The intent of the current study was to address the gap in knowledge regarding factors influencing Canadian power engineers’ decision to pursue advanced certification in British Columbia and Alberta. The purpose of the study was to explore potential relationships between advancement intention and these decision factors. The dependent variable was the intent to advance. The six independent variables are comprised of the following: (a) time commitment, (b) educational support, (c) locus of control (LOC), (d) time elapsed since previous certification, (e) responsibility, and (f) peer appraisal. The research methodology was a quantitative correlational design, followed with linear and logistic regression. An original survey was developed for the study and pilot tested for validity and reliability. Revealed in the results of the study were positive and significant relationships between the dependent variable (DV) of advancement intention and three of the six independent variables (IVs) tested through correlational analysis. The relationships were time commitment, responsibility, and elapsed time. The three remaining independent variables that did not exhibit significant relationships with the DV were educational support, locus of control, and peer appraisal. Comprehension of the influential factors regarding the intention of Canadian power engineers’ to pursue advanced certification may assist industry and academia with insight into the barriers and enablers to higher certification, and the correlation of decision factors with advancement intention.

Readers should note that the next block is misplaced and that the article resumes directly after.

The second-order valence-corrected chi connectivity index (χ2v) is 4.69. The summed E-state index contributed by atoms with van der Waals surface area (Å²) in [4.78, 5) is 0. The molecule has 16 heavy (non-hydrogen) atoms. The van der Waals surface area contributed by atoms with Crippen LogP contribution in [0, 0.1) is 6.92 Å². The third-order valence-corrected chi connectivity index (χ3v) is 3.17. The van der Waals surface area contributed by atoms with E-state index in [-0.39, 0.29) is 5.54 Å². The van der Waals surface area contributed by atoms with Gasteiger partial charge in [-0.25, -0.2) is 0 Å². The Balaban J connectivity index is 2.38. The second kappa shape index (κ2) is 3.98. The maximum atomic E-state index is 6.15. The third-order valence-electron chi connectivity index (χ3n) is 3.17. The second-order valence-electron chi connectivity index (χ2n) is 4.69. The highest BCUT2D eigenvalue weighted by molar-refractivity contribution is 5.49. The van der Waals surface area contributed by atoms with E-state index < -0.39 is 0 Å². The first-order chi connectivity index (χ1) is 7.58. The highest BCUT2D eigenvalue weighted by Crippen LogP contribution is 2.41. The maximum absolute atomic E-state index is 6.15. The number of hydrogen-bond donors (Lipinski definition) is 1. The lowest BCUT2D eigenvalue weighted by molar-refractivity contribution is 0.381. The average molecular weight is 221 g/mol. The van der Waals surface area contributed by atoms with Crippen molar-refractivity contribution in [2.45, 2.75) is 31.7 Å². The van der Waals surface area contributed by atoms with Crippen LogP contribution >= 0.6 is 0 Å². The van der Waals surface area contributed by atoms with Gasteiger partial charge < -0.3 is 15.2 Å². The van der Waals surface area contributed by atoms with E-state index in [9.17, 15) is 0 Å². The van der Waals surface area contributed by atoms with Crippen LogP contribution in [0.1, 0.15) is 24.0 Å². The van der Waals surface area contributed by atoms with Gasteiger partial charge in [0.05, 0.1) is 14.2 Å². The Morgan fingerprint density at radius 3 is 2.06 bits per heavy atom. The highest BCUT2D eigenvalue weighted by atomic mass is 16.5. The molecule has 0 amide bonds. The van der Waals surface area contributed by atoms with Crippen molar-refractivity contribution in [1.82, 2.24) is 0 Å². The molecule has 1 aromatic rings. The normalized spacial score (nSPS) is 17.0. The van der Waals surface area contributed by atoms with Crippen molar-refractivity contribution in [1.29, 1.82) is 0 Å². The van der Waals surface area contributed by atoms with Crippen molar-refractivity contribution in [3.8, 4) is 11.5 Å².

|Advisor:||Mariam, Yohannes K. G.|
|Commitee:||Glander-Dolo, S. Mackenzie, Keleta, Yonas|
|School:||University of Phoenix|
|Department:||School of Advanced Studies|
|School Location:||United States -- Arizona|
|Source:||DAI-B 78/12(E), Dissertation Abstracts International|
|Subjects:||Business administration, Management, Engineering|
|Keywords:||Advancement, Business administration, Engineering, Hierarchy, Locus of control, Management|
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